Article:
Why do the Warriors thrive more on the road than at home?

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HOUSTON – At this point, Warriors coach Steve Kerr can only
offer so many motivational speeches. He can hold only so many
in-depth film sessions.

With the Warriors winning three NBA championships in the past
four years, Kerr recognizes those tactics to improve the team’s
consistency often yield diminishing returns. Thankfully for the
Warriors (41-27), they enter Saturday’s game against the Oklahoma
City Thunder (42-27) with another source of motivation to ensure
their first winning streak since the NBA All-Star break.

This season, the Warriors have appeared motivated and effective
in collecting road victories against marquee opponents in
nationally televised games.

“Our guys enjoy the tough environments on the road,” Kerr
said following practice on Friday at the University of Houston.
“We tend to play our best when we’re threatened and people
question us, and even when we question ourselves.”

The Warriors questioned themselves following Sunday’s loss to
the Phoenix Suns, the Western Conference’s worst team. They
responded with a win on Wednesday in Houston (42-26), a team likely
bound to play the Warriors in the playoffs. The Warriors have also
collected marquee road wins earlier this season in Utah, Denver,
Milwaukee, Portland, Boston and Philadelphia.

Add it all up, and the Warriors (.22-11, .667) are tied with the
Bucks (24-12, .667) for the highest winning percentage on the road
this season. The Warriors recorded an NBA-best 11-game road winning
streak this season and have won 18 of their last 22 road games. And
they have ensured a winning road record for a franchise-best sixth
consecutive season.

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So much for the Warriors ensuring they would show their very
best at their last season at Oracle Arena. There, the Warriors have
gone 24-10 and have lost a handful of marquee games, including
Milwaukee, Portland, Toronto, Boston, Philadelphia, Oklahoma City
and Houston (twice).

“We just have a different level of focus,” Green said. “We
know what it takes to win on the road. Sometimes at home, you can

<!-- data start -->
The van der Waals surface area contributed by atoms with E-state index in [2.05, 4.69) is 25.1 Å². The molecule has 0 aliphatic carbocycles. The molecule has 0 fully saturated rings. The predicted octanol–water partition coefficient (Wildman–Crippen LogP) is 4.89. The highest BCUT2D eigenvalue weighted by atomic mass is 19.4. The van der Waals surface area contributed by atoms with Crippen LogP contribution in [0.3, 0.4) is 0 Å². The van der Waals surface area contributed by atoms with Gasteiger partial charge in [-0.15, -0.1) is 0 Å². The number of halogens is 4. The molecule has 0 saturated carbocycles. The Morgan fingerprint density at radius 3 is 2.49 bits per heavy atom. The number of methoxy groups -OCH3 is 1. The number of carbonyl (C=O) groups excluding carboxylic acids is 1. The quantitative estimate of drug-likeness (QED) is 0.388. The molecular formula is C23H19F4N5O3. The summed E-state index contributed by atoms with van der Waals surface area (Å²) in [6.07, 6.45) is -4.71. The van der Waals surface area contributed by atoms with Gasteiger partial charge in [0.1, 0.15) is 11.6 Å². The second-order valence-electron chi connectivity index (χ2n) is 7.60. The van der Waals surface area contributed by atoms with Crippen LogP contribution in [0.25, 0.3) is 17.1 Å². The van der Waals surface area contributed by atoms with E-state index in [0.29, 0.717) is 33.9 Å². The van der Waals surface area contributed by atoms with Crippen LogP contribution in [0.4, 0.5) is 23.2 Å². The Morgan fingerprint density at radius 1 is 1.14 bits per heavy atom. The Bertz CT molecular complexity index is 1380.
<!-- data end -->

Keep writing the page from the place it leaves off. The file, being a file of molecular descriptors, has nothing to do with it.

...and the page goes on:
kind of just relax and think, ‘We’re at home, we’re going to
win.’ On the road, you know what it takes to win. We’re able to
play with the type of focus and intensity that it takes to

The Warriors have needed that focus and intensity in Oklahoma

Ever since Kevin Durant signed with the Warriors as a free agent
in 2016, former Thunder teammates and fans have greeted Durant with
contempt. Durant is technically listed as questionable for
Saturday’s game because of a right ankle contusion that kept out
of Wednesday’s game in Houston. It would not be surprising,
though, if Durant played partly to shut up the toxic reception that
awaits him.

The Warriors have gone 3-1 in those matchups in OKC, even with
some of their stars sidelined with injuries (Durant; March 20,
2017) and Curry (April 3, 2018).

“It’s a place that we know we’re threatened,” Green
said. “We know the type of levels we need to be at. We’re able
to reach those levels. Obviously going in there and feeling
threatened, we know we have to play a high level of basketball in
order to win.”

Regardless of Durant’s availability, the Warriors expect the
same environment in Oklahoma City. They remain impressed as always
with Russell Westbrook’s ability to collect a triple double by
the game. Kerr described Paul George’s season as “tremendous”
after averaging a career-high in points (28.2), rebounds (6.8) and
assists (4.2). DeMarcus Cousins impressed the Warriors with how he
matched up this week against elite centers in Denver’s Nikola
Jokic and Houston’s Clint Capela. Kerr argued “we really
[DeMarcus] against Steven Adams.”

Can the Warriors overcome those challenges? If nothing else,
Kerr senses his players will have the necessary “appropriate
fear” because of the settings around them.

“We have to stay locked in. I have no doubt we will,” Green
said. “As a competitor, you enjoy the tough atmosphere. There’s
no better feeling coming into a tough atmosphere and coming out
with a win.”

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Why do the Warriors thrive more on the road than at home?